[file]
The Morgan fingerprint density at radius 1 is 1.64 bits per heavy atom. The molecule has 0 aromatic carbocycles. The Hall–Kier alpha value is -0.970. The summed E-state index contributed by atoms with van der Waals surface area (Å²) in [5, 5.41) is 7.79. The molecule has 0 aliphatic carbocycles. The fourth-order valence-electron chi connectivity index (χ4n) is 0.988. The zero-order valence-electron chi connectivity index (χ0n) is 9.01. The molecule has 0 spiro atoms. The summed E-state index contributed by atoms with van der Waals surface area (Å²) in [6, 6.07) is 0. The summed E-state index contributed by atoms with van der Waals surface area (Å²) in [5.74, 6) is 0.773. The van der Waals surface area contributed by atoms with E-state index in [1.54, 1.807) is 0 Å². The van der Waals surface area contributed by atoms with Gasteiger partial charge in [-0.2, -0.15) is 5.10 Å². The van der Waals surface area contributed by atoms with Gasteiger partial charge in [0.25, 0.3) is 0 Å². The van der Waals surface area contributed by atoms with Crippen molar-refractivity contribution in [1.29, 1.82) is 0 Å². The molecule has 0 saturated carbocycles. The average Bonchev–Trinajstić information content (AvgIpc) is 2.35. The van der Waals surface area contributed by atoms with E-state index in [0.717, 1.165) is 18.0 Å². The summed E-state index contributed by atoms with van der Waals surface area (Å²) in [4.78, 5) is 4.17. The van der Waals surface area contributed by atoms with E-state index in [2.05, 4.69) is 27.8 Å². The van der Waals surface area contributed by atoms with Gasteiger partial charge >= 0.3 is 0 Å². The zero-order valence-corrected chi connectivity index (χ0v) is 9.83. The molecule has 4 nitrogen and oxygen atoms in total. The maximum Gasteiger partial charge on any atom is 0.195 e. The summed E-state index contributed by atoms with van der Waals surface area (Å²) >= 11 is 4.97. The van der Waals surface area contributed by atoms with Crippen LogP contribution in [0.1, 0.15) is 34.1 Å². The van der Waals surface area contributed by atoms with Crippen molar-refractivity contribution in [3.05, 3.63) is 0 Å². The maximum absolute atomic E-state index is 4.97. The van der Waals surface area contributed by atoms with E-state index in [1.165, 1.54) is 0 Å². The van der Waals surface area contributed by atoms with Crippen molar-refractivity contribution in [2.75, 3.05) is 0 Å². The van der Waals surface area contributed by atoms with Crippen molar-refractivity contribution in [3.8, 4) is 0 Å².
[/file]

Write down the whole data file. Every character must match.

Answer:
The Morgan fingerprint density at radius 1 is 1.64 bits per heavy atom. The molecule has 0 aromatic carbocycles. The Hall–Kier alpha value is -0.970. The summed E-state index contributed by atoms with van der Waals surface area (Å²) in [5, 5.41) is 7.79. The molecule has 0 aliphatic carbocycles. The fourth-order valence-electron chi connectivity index (χ4n) is 0.988. The zero-order valence-electron chi connectivity index (χ0n) is 9.01. The molecule has 0 spiro atoms. The summed E-state index contributed by atoms with van der Waals surface area (Å²) in [6, 6.07) is 0. The summed E-state index contributed by atoms with van der Waals surface area (Å²) in [5.74, 6) is 0.773. The van der Waals surface area contributed by atoms with E-state index in [1.54, 1.807) is 0 Å². The van der Waals surface area contributed by atoms with Gasteiger partial charge in [-0.2, -0.15) is 5.10 Å². The van der Waals surface area contributed by atoms with Gasteiger partial charge in [0.25, 0.3) is 0 Å². The van der Waals surface area contributed by atoms with Crippen molar-refractivity contribution in [1.29, 1.82) is 0 Å². The molecule has 0 saturated carbocycles. The average Bonchev–Trinajstić information content (AvgIpc) is 2.35. The van der Waals surface area contributed by atoms with E-state index in [0.717, 1.165) is 18.0 Å². The summed E-state index contributed by atoms with van der Waals surface area (Å²) in [4.78, 5) is 4.17. The van der Waals surface area contributed by atoms with E-state index in [2.05, 4.69) is 27.8 Å². The van der Waals surface area contributed by atoms with Gasteiger partial charge >= 0.3 is 0 Å². The zero-order valence-corrected chi connectivity index (χ0v) is 9.83. The molecule has 4 nitrogen and oxygen atoms in total. The maximum Gasteiger partial charge on any atom is 0.195 e. The summed E-state index contributed by atoms with van der Waals surface area (Å²) >= 11 is 4.97. The van der Waals surface area contributed by atoms with Crippen LogP contribution in [0.1, 0.15) is 34.1 Å². The van der Waals surface area contributed by atoms with Crippen molar-refractivity contribution in [3.05, 3.63) is 0 Å². The maximum absolute atomic E-state index is 4.97. The van der Waals surface area contributed by atoms with E-state index in [1.165, 1.54) is 0 Å². The van der Waals surface area contributed by atoms with Crippen molar-refractivity contribution in [2.75, 3.05) is 0 Å². The van der Waals surface area contributed by atoms with Crippen molar-refractivity contribution in [3.8, 4) is 0 Å².